Conservationist Aldo Leopold, author of A Sand County Almanac, argued that land has an ecological value that exceeds the commercial value of the game or crops it can support. His successors at the Madison, Wisconsin–based Sand County Foundation say that, with a little effort, property owners can restore habitat for plants and animals that was lost when the land was first cleared.
"Aldo Leopold didn't believe that only the government can fix destroyed land," says foundation president Brent Haglund. "Individual landowners can make a difference."
Since 1980, Wisconsin farmers have abandoned more than 1.5 million acres of unproductive farmland. The foundation sees this unused property as an opportunity for landowners to reintroduce controlled natural processes of land restoration. Fire, predation, and pollination can replace the chemical pesticides and herbicides that often contaminate the area's shallow aquifers.
Merely restoring natural processes often enables rare plants and animals to re-establish themselves in the wild. On the 1,500-acre Leopold Reserve, which the foundation manages, some species of native flowering plants that haven't existed since Leopold's time are growing again. The sharp-tailed grouse almost disappeared from the area because it lived in the undergrowth that foraging deer have eaten; this bird is also making a comeback.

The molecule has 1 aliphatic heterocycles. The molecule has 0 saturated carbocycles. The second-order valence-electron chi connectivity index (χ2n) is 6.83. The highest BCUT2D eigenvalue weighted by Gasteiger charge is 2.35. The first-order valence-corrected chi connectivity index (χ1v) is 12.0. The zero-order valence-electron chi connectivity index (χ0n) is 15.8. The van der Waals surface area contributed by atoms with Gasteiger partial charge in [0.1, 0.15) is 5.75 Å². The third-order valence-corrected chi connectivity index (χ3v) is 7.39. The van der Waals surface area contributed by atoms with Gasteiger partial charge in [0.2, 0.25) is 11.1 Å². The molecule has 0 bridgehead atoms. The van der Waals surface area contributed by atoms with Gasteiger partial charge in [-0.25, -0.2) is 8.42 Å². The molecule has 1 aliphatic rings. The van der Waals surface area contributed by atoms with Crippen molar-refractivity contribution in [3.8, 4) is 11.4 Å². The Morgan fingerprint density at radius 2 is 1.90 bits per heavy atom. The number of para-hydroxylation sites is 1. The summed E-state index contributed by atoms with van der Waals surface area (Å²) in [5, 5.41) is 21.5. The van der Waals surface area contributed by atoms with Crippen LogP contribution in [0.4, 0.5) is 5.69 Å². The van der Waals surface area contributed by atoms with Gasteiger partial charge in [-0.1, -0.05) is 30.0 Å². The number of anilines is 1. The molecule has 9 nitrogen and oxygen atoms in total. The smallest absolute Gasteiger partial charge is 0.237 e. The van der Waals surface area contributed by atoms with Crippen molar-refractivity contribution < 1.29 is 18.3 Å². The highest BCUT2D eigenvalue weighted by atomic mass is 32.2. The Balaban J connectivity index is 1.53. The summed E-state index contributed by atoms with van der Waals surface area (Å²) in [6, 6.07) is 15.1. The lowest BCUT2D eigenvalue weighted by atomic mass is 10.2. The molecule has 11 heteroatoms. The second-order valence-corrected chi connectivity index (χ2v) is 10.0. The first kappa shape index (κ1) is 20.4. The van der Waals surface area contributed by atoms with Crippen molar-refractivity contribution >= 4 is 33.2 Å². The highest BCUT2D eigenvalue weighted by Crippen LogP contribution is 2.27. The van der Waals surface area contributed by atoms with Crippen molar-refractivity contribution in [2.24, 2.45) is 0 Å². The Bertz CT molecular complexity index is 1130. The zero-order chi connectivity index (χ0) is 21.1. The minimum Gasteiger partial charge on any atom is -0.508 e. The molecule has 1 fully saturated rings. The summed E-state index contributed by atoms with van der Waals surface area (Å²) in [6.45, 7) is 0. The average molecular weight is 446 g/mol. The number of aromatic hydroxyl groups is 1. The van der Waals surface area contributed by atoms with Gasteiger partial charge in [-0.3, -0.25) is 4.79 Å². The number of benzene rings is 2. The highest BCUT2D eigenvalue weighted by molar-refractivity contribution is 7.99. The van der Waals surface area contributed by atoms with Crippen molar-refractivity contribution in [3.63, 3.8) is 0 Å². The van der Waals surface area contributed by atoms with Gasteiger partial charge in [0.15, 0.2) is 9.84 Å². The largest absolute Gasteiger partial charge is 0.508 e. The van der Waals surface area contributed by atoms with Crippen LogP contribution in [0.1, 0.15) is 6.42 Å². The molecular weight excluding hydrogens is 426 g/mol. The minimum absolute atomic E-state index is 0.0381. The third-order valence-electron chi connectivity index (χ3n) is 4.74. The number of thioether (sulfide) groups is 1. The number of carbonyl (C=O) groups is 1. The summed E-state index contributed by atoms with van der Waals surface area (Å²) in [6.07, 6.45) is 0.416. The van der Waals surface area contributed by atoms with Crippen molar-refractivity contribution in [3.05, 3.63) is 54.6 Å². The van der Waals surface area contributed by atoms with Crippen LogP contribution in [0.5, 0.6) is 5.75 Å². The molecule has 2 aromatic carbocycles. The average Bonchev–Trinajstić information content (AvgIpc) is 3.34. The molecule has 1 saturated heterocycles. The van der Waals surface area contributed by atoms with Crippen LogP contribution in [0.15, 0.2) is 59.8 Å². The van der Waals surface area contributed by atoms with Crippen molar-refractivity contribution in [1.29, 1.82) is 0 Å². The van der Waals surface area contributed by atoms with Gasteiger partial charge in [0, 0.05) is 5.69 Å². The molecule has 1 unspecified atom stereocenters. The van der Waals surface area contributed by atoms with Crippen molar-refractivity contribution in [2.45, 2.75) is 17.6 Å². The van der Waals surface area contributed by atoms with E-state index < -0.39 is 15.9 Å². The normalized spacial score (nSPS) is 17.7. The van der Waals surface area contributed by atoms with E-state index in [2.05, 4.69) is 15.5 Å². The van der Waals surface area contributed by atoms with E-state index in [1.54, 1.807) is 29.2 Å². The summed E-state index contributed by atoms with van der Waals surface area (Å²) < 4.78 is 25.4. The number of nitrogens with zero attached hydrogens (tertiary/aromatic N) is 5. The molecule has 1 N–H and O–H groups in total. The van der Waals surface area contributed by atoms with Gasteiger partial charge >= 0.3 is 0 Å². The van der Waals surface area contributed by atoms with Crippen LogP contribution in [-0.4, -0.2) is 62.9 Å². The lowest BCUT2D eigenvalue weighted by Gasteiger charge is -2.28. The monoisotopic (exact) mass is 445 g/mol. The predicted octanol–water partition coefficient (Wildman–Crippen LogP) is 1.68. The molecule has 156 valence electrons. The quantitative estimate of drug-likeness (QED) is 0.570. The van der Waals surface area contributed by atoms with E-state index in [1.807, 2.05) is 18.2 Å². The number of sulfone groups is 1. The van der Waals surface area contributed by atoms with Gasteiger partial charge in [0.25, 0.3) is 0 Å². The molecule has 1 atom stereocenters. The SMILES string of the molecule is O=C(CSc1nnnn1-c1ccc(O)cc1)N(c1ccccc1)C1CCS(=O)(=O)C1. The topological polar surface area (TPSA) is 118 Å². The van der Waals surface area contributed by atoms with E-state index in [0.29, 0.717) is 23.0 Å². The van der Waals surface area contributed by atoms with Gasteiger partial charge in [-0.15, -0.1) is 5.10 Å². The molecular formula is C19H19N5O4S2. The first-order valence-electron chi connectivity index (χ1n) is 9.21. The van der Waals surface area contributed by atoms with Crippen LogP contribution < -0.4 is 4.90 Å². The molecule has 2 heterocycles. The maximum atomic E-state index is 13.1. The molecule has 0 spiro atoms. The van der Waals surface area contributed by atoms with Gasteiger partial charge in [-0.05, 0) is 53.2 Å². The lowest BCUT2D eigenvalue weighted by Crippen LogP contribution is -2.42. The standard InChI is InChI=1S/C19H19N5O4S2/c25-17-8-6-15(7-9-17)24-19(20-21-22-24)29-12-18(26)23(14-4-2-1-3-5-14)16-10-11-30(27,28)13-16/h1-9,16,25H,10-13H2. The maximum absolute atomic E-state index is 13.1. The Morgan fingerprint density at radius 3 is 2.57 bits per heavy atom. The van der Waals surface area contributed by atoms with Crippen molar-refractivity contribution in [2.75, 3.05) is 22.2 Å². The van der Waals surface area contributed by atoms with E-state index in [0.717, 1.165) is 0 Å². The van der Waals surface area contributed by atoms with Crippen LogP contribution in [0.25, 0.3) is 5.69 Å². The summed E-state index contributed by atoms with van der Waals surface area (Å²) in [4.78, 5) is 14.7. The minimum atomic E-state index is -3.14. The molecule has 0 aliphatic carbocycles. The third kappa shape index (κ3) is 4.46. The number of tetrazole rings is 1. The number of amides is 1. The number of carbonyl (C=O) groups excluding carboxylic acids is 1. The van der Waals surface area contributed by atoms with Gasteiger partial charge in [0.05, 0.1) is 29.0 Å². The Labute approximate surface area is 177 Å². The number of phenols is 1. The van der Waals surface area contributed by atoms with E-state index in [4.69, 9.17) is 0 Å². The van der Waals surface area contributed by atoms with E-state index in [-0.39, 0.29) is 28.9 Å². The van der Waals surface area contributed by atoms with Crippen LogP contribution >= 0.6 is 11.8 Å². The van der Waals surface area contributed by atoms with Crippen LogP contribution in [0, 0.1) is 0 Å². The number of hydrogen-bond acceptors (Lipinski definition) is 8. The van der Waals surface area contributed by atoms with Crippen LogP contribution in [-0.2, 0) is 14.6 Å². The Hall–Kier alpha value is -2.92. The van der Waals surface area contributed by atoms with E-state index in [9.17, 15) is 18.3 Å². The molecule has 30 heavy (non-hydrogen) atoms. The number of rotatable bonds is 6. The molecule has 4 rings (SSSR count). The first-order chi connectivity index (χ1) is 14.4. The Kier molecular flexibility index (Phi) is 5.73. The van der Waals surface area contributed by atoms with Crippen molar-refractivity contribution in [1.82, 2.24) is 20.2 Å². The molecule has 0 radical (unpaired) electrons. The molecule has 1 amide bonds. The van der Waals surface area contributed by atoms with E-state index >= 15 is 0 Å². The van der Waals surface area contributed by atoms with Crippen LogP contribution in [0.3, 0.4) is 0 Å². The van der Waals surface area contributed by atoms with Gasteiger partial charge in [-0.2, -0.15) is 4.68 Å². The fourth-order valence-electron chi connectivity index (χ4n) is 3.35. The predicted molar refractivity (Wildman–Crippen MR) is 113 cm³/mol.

Each year, the foundation sponsors seminars that show business and institutional executives how to use Leopold's "land ethic" to restore natural processes on property that is either unused or has little commercial value. The foundation also hopes to demonstrate that ecological processes can restore wetlands more economically than the government's dredge-and-fill techniques. It has set aside sites in California, Minnesota, and Wisconsin where it will conduct side-by-side tests to compare the methods.
This article originally appeared in print under the headline "Wild at Heart".